Google Is Killing Off Reader (Yes, Really)

Google Is Killing Off Reader (Yes, Really)

No, that’s not a misprint. Google has announced that Google Reader is being discontinued from July 1. Our favourite RSS reader is being dumped because Google says not enough people use the product. The fools!

Here’s the official statement from Google’s blog:

We launched Google Reader in 2005 in an effort to make it easy for people to discover and keep tabs on their favorite websites. While the product has a loyal following, over the years usage has declined. So, on July 1, 2013, we will retire Google Reader. Users and developers interested in RSS alternatives can export their data, including their subscriptions, with Google Takeout over the course of the next four months.

We’ll have more on this — including alternatives and how to export your feed list — once we stop hyperventilating.

MORE: •The Best Google Reader AlternativesHow To Export Your Google Reader Account

A second spring of cleaning [The Official Google Blog]


  • So they destroyed a cult following on reader so that they could integrate it with the Google+ ghost town just to kill the project in its entirety. The less projects greater quality program they have been on the last couple years just seems to be a formula to downgrade things until people stop using them.

    • I don’t see any connection between Reader (or its closing) and Google+. They’re pretty different things, and I don’t see how closing Reader would have any effect on Google+ at all.

      • MrPants is referring to the fact that, until November 2012, you could share, like and comment on stories, and you could follow the shared stories of others. Google removed all of that functionality (and also all of the UI contrast), and replaced it with a button to share a story to Google+. That’s the connection.

          • Reader had social elements and a community that used them. Google destroyed those social elements to integrate Reader with Google+ without creating similar social elements in Google+ itself. Because of this the community was pretty much vanquished. Now Google is shutting down Reader because noone is using it, if only there was a commuity of people who used it regularly . . .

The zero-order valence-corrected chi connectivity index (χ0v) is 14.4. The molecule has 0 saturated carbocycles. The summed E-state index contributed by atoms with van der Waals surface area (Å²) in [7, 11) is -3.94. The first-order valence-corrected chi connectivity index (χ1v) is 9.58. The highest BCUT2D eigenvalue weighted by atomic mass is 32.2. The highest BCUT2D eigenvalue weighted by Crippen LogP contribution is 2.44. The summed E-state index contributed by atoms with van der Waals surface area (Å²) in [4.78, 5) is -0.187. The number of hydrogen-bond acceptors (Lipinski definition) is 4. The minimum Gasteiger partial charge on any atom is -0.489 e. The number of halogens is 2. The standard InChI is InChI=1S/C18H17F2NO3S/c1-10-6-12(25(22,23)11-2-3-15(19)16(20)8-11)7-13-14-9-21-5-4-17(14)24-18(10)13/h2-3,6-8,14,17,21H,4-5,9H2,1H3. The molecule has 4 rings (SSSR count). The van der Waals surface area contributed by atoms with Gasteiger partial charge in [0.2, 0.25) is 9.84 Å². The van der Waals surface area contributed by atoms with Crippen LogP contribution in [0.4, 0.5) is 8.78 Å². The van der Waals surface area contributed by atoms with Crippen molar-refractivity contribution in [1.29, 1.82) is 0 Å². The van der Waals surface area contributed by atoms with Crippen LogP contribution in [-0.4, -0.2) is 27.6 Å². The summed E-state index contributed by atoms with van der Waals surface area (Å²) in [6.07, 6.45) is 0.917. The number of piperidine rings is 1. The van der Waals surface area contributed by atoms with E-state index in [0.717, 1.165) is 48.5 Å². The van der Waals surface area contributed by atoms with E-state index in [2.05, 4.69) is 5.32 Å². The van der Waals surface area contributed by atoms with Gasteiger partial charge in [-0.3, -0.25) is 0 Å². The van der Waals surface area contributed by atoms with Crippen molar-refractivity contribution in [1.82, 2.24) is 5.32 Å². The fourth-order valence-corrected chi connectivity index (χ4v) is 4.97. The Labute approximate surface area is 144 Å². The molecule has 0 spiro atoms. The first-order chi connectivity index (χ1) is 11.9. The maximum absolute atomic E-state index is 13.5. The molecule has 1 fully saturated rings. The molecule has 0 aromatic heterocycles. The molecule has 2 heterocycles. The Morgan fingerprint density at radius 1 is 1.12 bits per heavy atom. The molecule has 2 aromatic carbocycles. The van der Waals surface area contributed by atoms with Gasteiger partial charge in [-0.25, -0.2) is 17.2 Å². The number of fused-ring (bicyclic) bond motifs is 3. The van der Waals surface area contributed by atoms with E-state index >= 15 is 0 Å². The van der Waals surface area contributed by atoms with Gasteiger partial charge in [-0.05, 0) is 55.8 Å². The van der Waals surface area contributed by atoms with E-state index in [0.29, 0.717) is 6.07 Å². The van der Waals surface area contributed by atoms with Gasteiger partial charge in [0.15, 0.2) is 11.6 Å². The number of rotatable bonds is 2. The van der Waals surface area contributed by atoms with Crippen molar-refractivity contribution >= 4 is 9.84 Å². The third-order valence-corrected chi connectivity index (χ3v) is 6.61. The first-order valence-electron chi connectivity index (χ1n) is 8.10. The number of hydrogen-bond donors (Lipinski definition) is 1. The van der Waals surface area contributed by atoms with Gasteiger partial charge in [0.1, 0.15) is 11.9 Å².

• I just saw that error message too.. *shakes*… don’t know what to do… As long as it’s not rolled into G+… maybe Microsoft will come up with an alternative… or I’ll just have to roll-my-own.

    • Phew! From the Feedly blog:

      Google announced today that they will be shutting down Google Reader. This is something we have been expecting from some time: We have been working on a project called Normandy which is a clone of the Google Reader API – running on Google App Engine. When Google Reader shuts down, feedly will seamlessly transition to the Normandie back end. So if you are a Google Reader user and using feedly, you are covered.

      • I’m with you on the feedly UI being unimpressive. Check out “The Old Reader”. It’s web only currently, but remarkably like gReader pre-November-2012. It was the only thing I found that really came close as a replacement.

  • I read this news on google reader… we need to get a petition or something going and show google how much people use Reader and get them to not shut it down!

  • Dear Google, thank you for deciding to destroy one of your best products at a whim. At what point did you consult with your users about this decision? We can accept that Wave was a bit of a flop and Google Health never really amounted to anything… But Reader has a loyal and popular band of users.

    I have 9,000 starred items that I’ve saved and now you are telling me we have 3 months before its gone?

    What’s the next genius idea; shutting down gmail? Or maybe Google Maps?

    One of the People you have screwed.

    • Thank you Lifehacker for reporting this almost faster than I could react to it. I keenly look forward to your guide on how to export all my data and start using a better service. This is a joke.

      • I get that you’re being sarcastic… But I doubt that they’d get rid of Calendar since it’s integrated into Android, and they’d have to come up with a new system for Android.

    • I suspect that Blogger might come next. It must be far more cumbersome than Reader to manage and once you’ve killed the content reader, surely the content is on the chopping block.

    • Yeah, its not like google know what they’re doing or anything. “Fuck we’re bleeding money! Oh wait but hold on, insanity540 on said he likes it, so we will keep doing so forever <3”